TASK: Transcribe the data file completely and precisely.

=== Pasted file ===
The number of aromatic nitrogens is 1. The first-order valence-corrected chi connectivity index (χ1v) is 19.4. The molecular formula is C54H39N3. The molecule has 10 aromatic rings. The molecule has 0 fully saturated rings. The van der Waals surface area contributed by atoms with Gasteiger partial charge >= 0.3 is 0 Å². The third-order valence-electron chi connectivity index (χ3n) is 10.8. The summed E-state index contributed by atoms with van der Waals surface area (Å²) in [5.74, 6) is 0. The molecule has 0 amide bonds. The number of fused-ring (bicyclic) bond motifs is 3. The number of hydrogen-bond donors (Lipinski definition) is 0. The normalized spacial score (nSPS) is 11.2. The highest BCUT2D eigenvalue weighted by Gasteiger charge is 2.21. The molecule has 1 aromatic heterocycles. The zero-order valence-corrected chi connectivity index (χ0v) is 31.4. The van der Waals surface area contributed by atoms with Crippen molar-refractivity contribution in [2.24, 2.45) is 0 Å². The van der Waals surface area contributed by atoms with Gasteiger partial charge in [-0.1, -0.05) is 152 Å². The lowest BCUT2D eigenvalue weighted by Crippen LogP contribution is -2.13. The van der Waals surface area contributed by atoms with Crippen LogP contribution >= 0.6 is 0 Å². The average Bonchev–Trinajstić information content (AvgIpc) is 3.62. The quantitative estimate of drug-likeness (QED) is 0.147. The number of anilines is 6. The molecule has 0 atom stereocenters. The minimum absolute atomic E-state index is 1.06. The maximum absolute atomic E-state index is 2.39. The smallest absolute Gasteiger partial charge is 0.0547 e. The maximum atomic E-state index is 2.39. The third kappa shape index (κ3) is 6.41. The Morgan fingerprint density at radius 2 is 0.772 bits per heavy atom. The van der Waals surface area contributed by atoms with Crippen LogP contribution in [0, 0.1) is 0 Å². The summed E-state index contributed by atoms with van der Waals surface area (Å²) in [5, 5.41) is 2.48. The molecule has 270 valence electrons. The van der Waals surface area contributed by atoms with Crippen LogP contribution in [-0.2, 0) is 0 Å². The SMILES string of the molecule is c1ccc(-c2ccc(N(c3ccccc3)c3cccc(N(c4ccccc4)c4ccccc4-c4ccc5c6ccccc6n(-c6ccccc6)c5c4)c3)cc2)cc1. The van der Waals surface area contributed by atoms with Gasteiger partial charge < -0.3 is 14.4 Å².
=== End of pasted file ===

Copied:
The number of aromatic nitrogens is 1. The first-order valence-corrected chi connectivity index (χ1v) is 19.4. The molecular formula is C54H39N3. The molecule has 10 aromatic rings. The molecule has 0 fully saturated rings. The van der Waals surface area contributed by atoms with Gasteiger partial charge >= 0.3 is 0 Å². The third-order valence-electron chi connectivity index (χ3n) is 10.8. The summed E-state index contributed by atoms with van der Waals surface area (Å²) in [5.74, 6) is 0. The molecule has 0 amide bonds. The number of fused-ring (bicyclic) bond motifs is 3. The number of hydrogen-bond donors (Lipinski definition) is 0. The normalized spacial score (nSPS) is 11.2. The highest BCUT2D eigenvalue weighted by Gasteiger charge is 2.21. The molecule has 1 aromatic heterocycles. The zero-order valence-corrected chi connectivity index (χ0v) is 31.4. The van der Waals surface area contributed by atoms with Crippen molar-refractivity contribution in [2.24, 2.45) is 0 Å². The van der Waals surface area contributed by atoms with Gasteiger partial charge in [-0.1, -0.05) is 152 Å². The lowest BCUT2D eigenvalue weighted by Crippen LogP contribution is -2.13. The van der Waals surface area contributed by atoms with Crippen LogP contribution >= 0.6 is 0 Å². The average Bonchev–Trinajstić information content (AvgIpc) is 3.62. The quantitative estimate of drug-likeness (QED) is 0.147. The number of anilines is 6. The molecule has 0 atom stereocenters. The minimum absolute atomic E-state index is 1.06. The maximum absolute atomic E-state index is 2.39. The smallest absolute Gasteiger partial charge is 0.0547 e. The maximum atomic E-state index is 2.39. The third kappa shape index (κ3) is 6.41. The Morgan fingerprint density at radius 2 is 0.772 bits per heavy atom. The van der Waals surface area contributed by atoms with Crippen LogP contribution in [0, 0.1) is 0 Å². The summed E-state index contributed by atoms with van der Waals surface area (Å²) in [5, 5.41) is 2.48. The molecule has 270 valence electrons. The van der Waals surface area contributed by atoms with Crippen LogP contribution in [-0.2, 0) is 0 Å². The SMILES string of the molecule is c1ccc(-c2ccc(N(c3ccccc3)c3cccc(N(c4ccccc4)c4ccccc4-c4ccc5c6ccccc6n(-c6ccccc6)c5c4)c3)cc2)cc1. The van der Waals surface area contributed by atoms with Gasteiger partial charge < -0.3 is 14.4 Å².